23 Jan 2013

Old guys and young girls in Philippines

Addendum (25 Jan 2018): This post is about relationships but it can also describe dynamics present in prostitution, sex trafficking and sex tourism. Learn more on those issues here and here. Report suspicious situations here.

Addendum (26 Aug 2016): I'm locking comments on this post, as most of the new comments are spam for love wizards (!). Enjoy reading the existing 100+ comments!

Addendum (17 March 2016): This post has received lots of outside attention and has very little to do with water (although it does have a LOT to do with "market failure," i.e., foreign men with relatively more economic power than they have at home). I approve most comments (no more "get my husband back services") as it seems fair to allow this complex conversation to continue in public. -- David


Not her dad
I just visited Philippines for the first time and loved the country and its people. One thing that stood out (vs., e.g, Malaysia, Vietnam, et al.) was the visibility of "couples" composed of (usually) old white foreign guys and young Filippinas.

I asked a friend who had lived in Philippines what he thought, and his answer is worth sharing:

"Rather than one single explanation, I will throw out several:

Long colonial history, including long acceptance of international relationships, e.g., Macarthur and his mistress.

English proficiency and Catholic background equals desirability for many Western guys, who find them easier to relate to than Thai or Vietnamese or Indo or other Asian girlfriends

Many websites, both free and pay, that cater to Filipinas and foreign hookups of all kinds. These include a huge mix of people -- some maybe in it for the money, some for love, some to try something new.

Overpopulation + Poverty equals families eager to gain some extra financial support from their daughters' boyfriends/husbands, and hence encouraging of hookups of all kinds.

An entrenched and tolerated, if challenged sex industry. The biggest center was Angeles City, now apparently a scary ghost town of struggling prostitutes following the closure of US military bases in the 90s. But Manila, Cebu, and other cities all have many sex districts, and you've probably seen hourly hotel (SOGO) ads everywhere.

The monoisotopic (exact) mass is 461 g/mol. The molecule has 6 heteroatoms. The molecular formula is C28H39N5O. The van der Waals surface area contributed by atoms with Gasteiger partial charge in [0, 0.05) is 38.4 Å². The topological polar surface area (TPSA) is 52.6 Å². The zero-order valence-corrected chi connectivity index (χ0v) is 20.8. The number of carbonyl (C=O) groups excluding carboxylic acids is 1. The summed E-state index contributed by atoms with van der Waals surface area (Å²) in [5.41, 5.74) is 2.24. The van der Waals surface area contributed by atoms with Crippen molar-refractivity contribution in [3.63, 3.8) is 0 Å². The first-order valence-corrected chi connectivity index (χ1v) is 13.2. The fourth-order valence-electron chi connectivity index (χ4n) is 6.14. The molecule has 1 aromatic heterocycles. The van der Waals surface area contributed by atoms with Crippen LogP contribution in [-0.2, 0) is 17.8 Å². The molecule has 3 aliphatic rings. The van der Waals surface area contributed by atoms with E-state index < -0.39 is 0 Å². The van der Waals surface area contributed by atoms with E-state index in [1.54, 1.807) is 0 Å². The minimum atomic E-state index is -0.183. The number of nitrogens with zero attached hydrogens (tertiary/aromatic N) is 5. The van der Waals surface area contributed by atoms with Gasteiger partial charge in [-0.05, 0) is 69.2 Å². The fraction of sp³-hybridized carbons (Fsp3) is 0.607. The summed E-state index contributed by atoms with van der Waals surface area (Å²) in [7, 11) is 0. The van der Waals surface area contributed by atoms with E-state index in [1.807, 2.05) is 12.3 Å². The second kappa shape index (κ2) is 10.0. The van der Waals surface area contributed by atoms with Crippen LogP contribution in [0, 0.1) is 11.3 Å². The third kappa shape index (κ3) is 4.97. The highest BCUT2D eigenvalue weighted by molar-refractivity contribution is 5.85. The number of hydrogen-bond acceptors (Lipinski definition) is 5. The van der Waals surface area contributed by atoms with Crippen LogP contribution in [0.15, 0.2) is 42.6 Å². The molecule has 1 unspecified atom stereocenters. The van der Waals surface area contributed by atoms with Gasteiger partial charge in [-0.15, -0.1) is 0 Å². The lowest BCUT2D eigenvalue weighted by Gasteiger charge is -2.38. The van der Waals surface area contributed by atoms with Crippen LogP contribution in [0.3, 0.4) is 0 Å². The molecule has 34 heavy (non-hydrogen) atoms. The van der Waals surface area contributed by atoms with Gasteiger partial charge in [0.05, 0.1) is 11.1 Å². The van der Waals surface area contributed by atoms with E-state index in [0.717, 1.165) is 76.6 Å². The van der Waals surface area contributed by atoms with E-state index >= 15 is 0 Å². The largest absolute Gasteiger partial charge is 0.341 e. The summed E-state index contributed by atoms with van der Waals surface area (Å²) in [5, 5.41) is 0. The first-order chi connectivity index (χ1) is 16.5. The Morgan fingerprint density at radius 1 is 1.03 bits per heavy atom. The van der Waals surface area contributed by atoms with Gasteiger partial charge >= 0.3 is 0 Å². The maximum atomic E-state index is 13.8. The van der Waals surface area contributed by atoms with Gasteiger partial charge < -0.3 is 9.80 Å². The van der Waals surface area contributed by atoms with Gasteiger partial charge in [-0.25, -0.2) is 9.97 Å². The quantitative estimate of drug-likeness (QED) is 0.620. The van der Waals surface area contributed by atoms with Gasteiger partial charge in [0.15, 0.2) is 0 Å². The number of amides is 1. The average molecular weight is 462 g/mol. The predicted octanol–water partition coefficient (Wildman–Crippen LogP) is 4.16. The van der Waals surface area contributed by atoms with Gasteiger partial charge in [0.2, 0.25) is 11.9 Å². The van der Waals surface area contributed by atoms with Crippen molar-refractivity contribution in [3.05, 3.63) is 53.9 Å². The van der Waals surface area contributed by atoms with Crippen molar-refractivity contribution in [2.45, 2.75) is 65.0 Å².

Early-age sexual activity, poor sex ed, and the political grip of the Catholic Church means low condom use. I suppose some guys like this kind of thing. It does mean that young single mothers are prevalent in all social classes, as abortion is outlawed in the Constitution, while dodgy black market pharmaceutical abortifacients and dangerous magical-herbal concoctions are sold in kiosks outside of churches.

Retirement haven: a lot of older expats want to settle down again, start a new family or small business (ex: dive shop), and buy some land. Only Phil nationals can legally own land. Of course there are ways around this (lawyers can arrange partnerships controlled by foreigners, with partners on paper who don't know each other), but some guys prefer to simply use their wives names. Of course this has its own dangers...

When I first traveled to the Phils as a mid-20s single male, everywhere I went in Palawan, locals of all ages and genders asked me why I was traveling alone, when I could just go pick up a college girl who was looking for extra cash during her winter break. I met a lot of couples like that -- their arrangements seemed pretty flex. Guy paid for everything, bought small gifts and maybe some gear, and likely made a cash gift at the end. Sounds like a lot of marriages really, just briefer... They usually looked really bored during dinner, with nothing to talk about.

When I lived in Manila, I dated interesting, articulate, beautiful, well-educated women. We met the same way people meet in the US -- through friends, at legit bars, online, in the supermarket, etc. In general, women were far easier to approach than in the US, and I usually felt welcome when traveling with them. Although, when I traveled with my ex (an upper class, college-educated Manileno who I was with for 2 years) I'd occasionally see holier-than-thou tourists turning up their noses at us in silly judgment. Taught me to be more tolerant myself."